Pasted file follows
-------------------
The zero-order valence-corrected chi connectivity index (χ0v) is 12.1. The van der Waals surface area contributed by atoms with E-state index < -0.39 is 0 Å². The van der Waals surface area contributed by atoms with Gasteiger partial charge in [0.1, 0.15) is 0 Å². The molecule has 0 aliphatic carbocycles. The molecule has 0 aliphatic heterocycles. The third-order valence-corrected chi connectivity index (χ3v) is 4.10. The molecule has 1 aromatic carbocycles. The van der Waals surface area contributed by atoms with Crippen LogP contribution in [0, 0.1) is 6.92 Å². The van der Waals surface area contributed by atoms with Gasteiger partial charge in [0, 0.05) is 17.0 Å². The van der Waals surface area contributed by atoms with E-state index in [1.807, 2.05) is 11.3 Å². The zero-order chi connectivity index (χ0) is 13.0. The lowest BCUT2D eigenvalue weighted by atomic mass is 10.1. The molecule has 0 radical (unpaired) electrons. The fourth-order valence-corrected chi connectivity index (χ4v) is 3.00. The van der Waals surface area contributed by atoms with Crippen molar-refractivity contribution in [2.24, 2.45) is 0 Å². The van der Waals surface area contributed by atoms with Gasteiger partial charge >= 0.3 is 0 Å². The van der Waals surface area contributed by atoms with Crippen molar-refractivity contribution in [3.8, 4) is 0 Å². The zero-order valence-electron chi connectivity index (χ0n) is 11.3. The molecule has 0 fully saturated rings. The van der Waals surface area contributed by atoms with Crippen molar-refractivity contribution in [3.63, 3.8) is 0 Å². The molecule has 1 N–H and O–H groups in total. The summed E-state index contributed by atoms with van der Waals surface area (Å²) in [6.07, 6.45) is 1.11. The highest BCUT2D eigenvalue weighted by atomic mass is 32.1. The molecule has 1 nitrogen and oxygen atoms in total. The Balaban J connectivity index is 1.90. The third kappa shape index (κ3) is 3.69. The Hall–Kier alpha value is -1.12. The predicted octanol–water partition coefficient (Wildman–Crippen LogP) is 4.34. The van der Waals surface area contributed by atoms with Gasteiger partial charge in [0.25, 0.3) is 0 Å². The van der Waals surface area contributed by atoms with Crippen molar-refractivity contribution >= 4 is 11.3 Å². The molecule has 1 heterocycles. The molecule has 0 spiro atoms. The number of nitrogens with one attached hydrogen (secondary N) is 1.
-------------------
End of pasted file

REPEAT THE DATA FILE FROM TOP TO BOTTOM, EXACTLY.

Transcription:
The zero-order valence-corrected chi connectivity index (χ0v) is 12.1. The van der Waals surface area contributed by atoms with E-state index < -0.39 is 0 Å². The van der Waals surface area contributed by atoms with Gasteiger partial charge in [0.1, 0.15) is 0 Å². The molecule has 0 aliphatic carbocycles. The molecule has 0 aliphatic heterocycles. The third-order valence-corrected chi connectivity index (χ3v) is 4.10. The molecule has 1 aromatic carbocycles. The van der Waals surface area contributed by atoms with Crippen LogP contribution in [0, 0.1) is 6.92 Å². The van der Waals surface area contributed by atoms with Gasteiger partial charge in [0, 0.05) is 17.0 Å². The van der Waals surface area contributed by atoms with E-state index in [1.807, 2.05) is 11.3 Å². The zero-order chi connectivity index (χ0) is 13.0. The lowest BCUT2D eigenvalue weighted by atomic mass is 10.1. The molecule has 0 radical (unpaired) electrons. The fourth-order valence-corrected chi connectivity index (χ4v) is 3.00. The van der Waals surface area contributed by atoms with Crippen molar-refractivity contribution in [2.24, 2.45) is 0 Å². The van der Waals surface area contributed by atoms with Gasteiger partial charge >= 0.3 is 0 Å². The van der Waals surface area contributed by atoms with Crippen molar-refractivity contribution in [3.8, 4) is 0 Å². The zero-order valence-electron chi connectivity index (χ0n) is 11.3. The molecule has 0 fully saturated rings. The van der Waals surface area contributed by atoms with Crippen molar-refractivity contribution in [3.63, 3.8) is 0 Å². The molecule has 1 N–H and O–H groups in total. The summed E-state index contributed by atoms with van der Waals surface area (Å²) in [6.07, 6.45) is 1.11. The highest BCUT2D eigenvalue weighted by atomic mass is 32.1. The molecule has 1 nitrogen and oxygen atoms in total. The Balaban J connectivity index is 1.90. The third kappa shape index (κ3) is 3.69. The Hall–Kier alpha value is -1.12. The predicted octanol–water partition coefficient (Wildman–Crippen LogP) is 4.34. The van der Waals surface area contributed by atoms with Gasteiger partial charge in [0.25, 0.3) is 0 Å². The van der Waals surface area contributed by atoms with Crippen molar-refractivity contribution >= 4 is 11.3 Å². The molecule has 1 heterocycles. The molecule has 0 spiro atoms. The number of nitrogens with one attached hydrogen (secondary N) is 1.